On Tuesday evening, the city’s Board of Architectural Review held a preliminary discussion on the massing and siting of a proposed seven-story, mixed-use project called the Charlottesville Technology Center. The 160,000-square-foot building would include office space, as well as coworking, lab and retail uses.
“The whole building is about creating an environment where you actually encourage people to overlap, interact, cross paths,” said Architect Fred Wolf, who is working on the project with Taliaferro Junction LLC and Jaffray Woodriff, the developer and owner of the property. The Main Street Arena building was purchased earlier this year from Mark Brown for $5.7 million.
Board members expressed general support for the proposed size and location of the building, which is proposed as a by-right building and will not require the City Council’s approval through a special-use permit.
However, board members did have questions and comments about a proposed connection called the “gallery,” which would be located between Water Street and the mall. The connection would feature steps and ramps going up from the mall to Water Street, which is at a higher elevation.
“We feel like, particularly with this site, that’s a really kind of interesting connection,” said Wolf, who also noted the gallery would be open to the public.
“You want to encourage spatially, architecturally, physically, for different people of different disciplines working in different offices to communicate, to run into each other, to have those informal interactions,” Wolf added later on in the meeting. “The idea of taking that a step further and letting a public circulation piece push through the building … could be such a great thing.”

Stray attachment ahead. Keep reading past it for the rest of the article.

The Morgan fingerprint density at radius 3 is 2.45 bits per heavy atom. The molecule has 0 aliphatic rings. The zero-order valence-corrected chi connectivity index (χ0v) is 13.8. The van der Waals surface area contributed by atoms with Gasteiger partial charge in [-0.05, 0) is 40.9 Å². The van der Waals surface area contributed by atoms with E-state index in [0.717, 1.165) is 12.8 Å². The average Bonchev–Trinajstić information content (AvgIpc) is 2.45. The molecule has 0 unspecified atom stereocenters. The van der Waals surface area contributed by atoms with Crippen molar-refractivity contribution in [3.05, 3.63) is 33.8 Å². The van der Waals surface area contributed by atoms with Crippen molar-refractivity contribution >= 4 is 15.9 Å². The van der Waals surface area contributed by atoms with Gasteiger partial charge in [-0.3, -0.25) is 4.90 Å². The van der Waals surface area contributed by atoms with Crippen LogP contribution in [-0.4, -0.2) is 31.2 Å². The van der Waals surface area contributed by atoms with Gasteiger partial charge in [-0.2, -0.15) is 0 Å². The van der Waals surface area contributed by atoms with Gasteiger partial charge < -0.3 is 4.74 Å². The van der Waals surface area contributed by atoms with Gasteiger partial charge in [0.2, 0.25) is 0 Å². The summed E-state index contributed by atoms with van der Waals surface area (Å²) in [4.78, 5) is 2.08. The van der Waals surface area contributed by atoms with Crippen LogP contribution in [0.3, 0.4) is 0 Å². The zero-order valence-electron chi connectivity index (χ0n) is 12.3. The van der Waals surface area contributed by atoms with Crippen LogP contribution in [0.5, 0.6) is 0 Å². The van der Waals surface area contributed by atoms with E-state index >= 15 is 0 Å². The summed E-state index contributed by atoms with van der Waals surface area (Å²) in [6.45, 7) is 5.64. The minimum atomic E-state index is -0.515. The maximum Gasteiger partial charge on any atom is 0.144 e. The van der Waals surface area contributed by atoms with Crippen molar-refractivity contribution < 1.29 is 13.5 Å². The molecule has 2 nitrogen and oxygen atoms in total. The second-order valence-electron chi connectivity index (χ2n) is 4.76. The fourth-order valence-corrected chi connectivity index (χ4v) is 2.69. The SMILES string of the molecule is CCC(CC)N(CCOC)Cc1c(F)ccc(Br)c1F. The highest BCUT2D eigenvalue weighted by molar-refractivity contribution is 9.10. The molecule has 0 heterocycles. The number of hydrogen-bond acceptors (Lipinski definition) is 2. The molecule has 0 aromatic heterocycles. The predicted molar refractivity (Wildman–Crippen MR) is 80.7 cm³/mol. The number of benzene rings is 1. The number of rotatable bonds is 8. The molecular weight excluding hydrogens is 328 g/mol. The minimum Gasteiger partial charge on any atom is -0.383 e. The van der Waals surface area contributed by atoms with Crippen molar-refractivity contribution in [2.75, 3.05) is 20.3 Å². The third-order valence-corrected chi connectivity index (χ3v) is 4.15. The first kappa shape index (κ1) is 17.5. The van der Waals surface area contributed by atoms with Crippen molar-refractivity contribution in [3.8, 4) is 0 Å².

Board member Breck Gastinger said he thinks the connection will be important to the city and suggested the design of it should feel more like part of a streetscape than a lobby or atrium.
“I think that it has the danger of feeling like a sea of handrails going up there, and that won’t have the same kind of attractiveness,” Gastinger said.
He also suggested some commercial uses could be incorporated into the gallery area.
“It has to be accessible,” Wolf responded. “So we have to find a way to get people through there.”
Wolf also said one idea is to have food windows and small retail uses that “activate that space.”
Board member Tim Mohr said he thinks the gallery connection would be one of the “most critical” aspects of the project. He said he thought the proposed design for the Water Street entrance was hard to perceive.
Other board members commented on the facades of the building and asked about ways they could be broken up.
“You have some very, very long facades,” board member Carl Schwarz said.
Gastinger also asked about how the acute angles apparent in the designs could be handled by the building’s materials.
“That’s something we’re going to work on as we start to look at facade systems,” Wolf said.
“We’re trying hard to sort of control the mass, and keep it not feeling big, by the way we are stepping it,” he added.
Wolf said the reason for the preliminary discussion was to make sure the project meets zoning requirements and that the board is comfortable with the development in terms of its massing and heights as the project moves forward.
The Board of Architectural Review did not make any decisions Tuesday night, although it eventually will consider whether to grant a certificate of appropriateness for the project.
The primary entrance and lobby to the building will be on the Downtown Mall, with secondary entrances on Water Street. A parking garage will be located beneath the building and the project also would feature an interior courtyard.
Wolf said the lobby would be “hospitality-oriented.”
“It’s going to have more of a lounge feel with some retail in it and maybe a café or small bar, and then also a kind of desk ... that will help control further access into the building for people working up above,” he said.
Other projects are either approved or being planned for Water Street, including the nine-story West2nd building at the City Market lot and an eight-story building at the site of the former Clock Shop of Virginia.